Also some people can evoke certain emotions in them like fear. They don’t hate people, they hate the emotions and fears that arise within them and project these fears/emotions onto others. To avoid the pain of dealing with their own emotions, they hate them. Also people hate because of mutually conflicting values.

Discrimination is the unjust or prejudicial treatment of different categories of people or things, especially on the grounds of race, age, or sex. It encompasses words like prejudice, bias, bigotry, intolerance, narrow-mindedness, unfairness, inequity, favoritism, one-sidedness, and partisanship. The one word that sticks out to me is intolerance. This is an unwillingness to accept views, beliefs, or behavior that differ from one’s own.

You probably know that hate, discrimination and intolerance are at record levels not just in America but all over the world. If we are to have any semblance of peace in this world we desperately need to learn to be more tolerant and accepting of people, especially for those who are different from us. Not one of us is a perfect person.  That job is left for someone else. Underneath our skins and beyond the name we give our Higher Power, we are ALL the same. Each of us has the same organs that keep us alive. Each of us also has feelings, goals, hopes and dreams.

Yes, we can learn a lot from crayons. Although they are all different colors, each one is made of wax and each one is covered with a paper label. They all get along well in the box. No matter how you arrange them, they still make a rainbow.  Just imagine what it would look like if red kicked blue out of the box or orange picked on green because of it’s color. It would make for quite a muddy mess. If we’re just a little more patient, tolerant and accepting we may not achieve world peace but we’ll have more peace in our own little world.

Thought for the day: What are some ways that you can practice patience, acceptance or tolerance?

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Freedom is Not Free

“If you’re not ready to die for it, put the word ‘freedom’ out of your vocabulary” ~Malcolm X

Protesting has been a way to make changes in the county since we became free from control of other countries. In recent years, masses of people have protested various injustices that they feel. Some have even protest the American Flag, the National Anthem, our troops and the country as a whole. While I applaud utilizing your Freedom of Speech and agree with peaceful protesting injustices in the country these are symbols of our freedom should be protected and respected. Granted, these acts are not illegal, it is disrespectful.

When you do that stuff to the flag or during the National Anthem it is like spitting on our military past, present and future soldiers, their families that support them, as well as our Founding Fathers. I’m quite certain that if you ask any veteran or their family members you will find that this is how they feel. I will almost bet if you look far enough in your family’s history you will find a relative who fought in some war.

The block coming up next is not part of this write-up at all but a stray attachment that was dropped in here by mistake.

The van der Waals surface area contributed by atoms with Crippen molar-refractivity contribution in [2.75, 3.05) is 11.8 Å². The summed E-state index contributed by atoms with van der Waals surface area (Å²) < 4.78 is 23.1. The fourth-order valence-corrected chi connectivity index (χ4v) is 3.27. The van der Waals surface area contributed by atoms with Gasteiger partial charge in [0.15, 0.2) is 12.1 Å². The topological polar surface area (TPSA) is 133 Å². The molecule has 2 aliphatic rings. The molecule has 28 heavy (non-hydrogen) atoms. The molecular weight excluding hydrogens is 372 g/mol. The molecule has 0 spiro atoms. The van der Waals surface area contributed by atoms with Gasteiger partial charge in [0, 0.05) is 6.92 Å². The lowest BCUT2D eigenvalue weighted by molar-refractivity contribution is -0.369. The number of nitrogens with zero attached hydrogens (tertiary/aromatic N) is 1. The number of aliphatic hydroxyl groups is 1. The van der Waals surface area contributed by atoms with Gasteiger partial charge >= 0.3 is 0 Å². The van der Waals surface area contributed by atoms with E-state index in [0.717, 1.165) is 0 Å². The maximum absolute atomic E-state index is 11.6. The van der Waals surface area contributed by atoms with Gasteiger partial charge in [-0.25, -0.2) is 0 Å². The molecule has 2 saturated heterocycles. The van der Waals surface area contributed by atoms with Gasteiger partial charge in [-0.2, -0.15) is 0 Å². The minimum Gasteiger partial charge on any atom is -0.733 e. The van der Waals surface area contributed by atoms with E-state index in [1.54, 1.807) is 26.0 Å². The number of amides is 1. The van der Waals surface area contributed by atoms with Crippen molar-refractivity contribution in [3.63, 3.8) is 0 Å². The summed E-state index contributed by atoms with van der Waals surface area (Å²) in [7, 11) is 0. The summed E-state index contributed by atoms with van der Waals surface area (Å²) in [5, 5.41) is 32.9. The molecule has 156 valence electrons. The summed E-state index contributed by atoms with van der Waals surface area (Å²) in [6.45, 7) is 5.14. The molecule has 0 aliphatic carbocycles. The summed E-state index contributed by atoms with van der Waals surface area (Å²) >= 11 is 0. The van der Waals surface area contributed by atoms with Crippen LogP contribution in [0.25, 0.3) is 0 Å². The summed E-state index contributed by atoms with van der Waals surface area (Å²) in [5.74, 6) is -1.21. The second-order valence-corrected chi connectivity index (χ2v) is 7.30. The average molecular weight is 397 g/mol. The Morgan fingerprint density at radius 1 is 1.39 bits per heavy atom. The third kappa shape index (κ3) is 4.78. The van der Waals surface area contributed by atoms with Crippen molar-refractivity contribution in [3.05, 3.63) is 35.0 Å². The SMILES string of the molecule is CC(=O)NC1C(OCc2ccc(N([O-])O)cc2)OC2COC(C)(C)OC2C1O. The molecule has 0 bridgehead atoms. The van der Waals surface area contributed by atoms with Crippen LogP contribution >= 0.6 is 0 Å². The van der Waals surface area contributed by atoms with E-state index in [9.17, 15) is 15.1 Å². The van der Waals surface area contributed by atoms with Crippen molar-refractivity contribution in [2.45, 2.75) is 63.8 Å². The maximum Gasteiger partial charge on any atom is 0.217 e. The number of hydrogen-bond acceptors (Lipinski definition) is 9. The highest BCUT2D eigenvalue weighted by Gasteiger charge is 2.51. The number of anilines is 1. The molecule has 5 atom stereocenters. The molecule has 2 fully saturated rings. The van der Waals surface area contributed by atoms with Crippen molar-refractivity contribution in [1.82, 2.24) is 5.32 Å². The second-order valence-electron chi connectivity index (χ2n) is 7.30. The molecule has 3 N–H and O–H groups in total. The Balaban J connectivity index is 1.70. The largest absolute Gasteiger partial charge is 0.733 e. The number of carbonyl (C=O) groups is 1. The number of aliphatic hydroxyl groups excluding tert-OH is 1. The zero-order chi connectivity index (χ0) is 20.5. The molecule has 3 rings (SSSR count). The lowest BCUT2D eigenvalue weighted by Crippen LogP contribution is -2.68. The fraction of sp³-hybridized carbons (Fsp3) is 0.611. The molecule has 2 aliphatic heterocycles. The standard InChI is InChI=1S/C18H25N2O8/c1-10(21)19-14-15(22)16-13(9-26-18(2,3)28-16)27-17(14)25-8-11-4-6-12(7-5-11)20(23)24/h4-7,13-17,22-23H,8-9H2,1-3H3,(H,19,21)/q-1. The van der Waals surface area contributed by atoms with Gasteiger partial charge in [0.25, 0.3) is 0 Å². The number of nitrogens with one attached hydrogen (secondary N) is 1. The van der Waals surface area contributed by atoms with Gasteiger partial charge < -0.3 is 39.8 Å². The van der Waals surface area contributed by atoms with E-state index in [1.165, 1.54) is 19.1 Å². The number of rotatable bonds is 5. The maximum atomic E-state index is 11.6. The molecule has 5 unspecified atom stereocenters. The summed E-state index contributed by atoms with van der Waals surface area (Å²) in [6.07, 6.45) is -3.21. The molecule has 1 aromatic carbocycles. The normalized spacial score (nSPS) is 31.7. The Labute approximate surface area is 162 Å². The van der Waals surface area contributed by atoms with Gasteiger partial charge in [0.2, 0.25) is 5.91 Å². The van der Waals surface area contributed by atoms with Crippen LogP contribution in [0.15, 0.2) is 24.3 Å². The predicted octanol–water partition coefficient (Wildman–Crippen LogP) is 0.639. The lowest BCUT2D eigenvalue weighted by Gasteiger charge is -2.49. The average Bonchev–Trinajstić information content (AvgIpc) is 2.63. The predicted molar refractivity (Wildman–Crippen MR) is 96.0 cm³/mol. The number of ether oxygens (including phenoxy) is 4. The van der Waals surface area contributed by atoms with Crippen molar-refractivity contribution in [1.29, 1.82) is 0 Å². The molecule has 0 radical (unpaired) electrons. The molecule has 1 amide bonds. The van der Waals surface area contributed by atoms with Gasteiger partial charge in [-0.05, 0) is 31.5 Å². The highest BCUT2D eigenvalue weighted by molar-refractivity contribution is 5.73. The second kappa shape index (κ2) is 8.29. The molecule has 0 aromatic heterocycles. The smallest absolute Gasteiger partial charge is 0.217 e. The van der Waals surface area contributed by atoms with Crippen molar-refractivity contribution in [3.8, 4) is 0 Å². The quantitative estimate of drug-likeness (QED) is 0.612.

This country was founded for and it’s citizens have fought for this country for one main reason – Freedom. Think about this if you will. I am quite certain that someone somewhere reading this does not have the Freedoms that we take for granted. There may even be someone somewhere reading this who would be in some serious trouble if they were even caught reading this. PleaseOur wars, for the most part, have been fought to preserve our way of life.

Thought for the day: Ask yourself this question, what would your life be like right now if Japan, Germany, Vietnam, Korea, England, France or any of the Middle East countries we’ve fought won? To get the answer just look at how life is right now in any of those countries. Would you have the happiness and freedoms you have now?

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Break the Stigma

“Our lives begin to end the day we become silent about things that matter.” ~Dr Martin Luther King Jr

Drug addiction has not only taken hold of, but it’s taken over people in our community in my lil corner of the world, just like many other communities in other lil corners all over the world. It’s killing our youth and adults at unprecedented rates. Statistical numbers vary, but on average, between 120 – 150 addicts die each day because of addiction. To put that into perspective, as you are reading this, at least two addicts are dying.

In our community, to help battle this epidemic we’ve had increased law enforcement activity and a couple of town hall type meetings. Nothing much has really come of it except for a very overcrowded jail. As much as many of these people might deserve jail time, it doesn’t help that addict to seek out recovery. In fact, it actually does the opposite. It not only fans the flames of guilt and self loathing but drugs can still be obtained in jail no matter how hard it is to do it.

Consequently, any hope that was built up by these community efforts was squashed by the next addict who died as a result of our community’s inaction. Other reasons that add to the problem are the lack of resources, and the lack of willingness to get and stay clean. Perhaps the biggest reason is the stigma of being an addict. We are already ashamed and embarrassed by our addiction and the monsters we become. We hide in the shadows while being called some ugly names.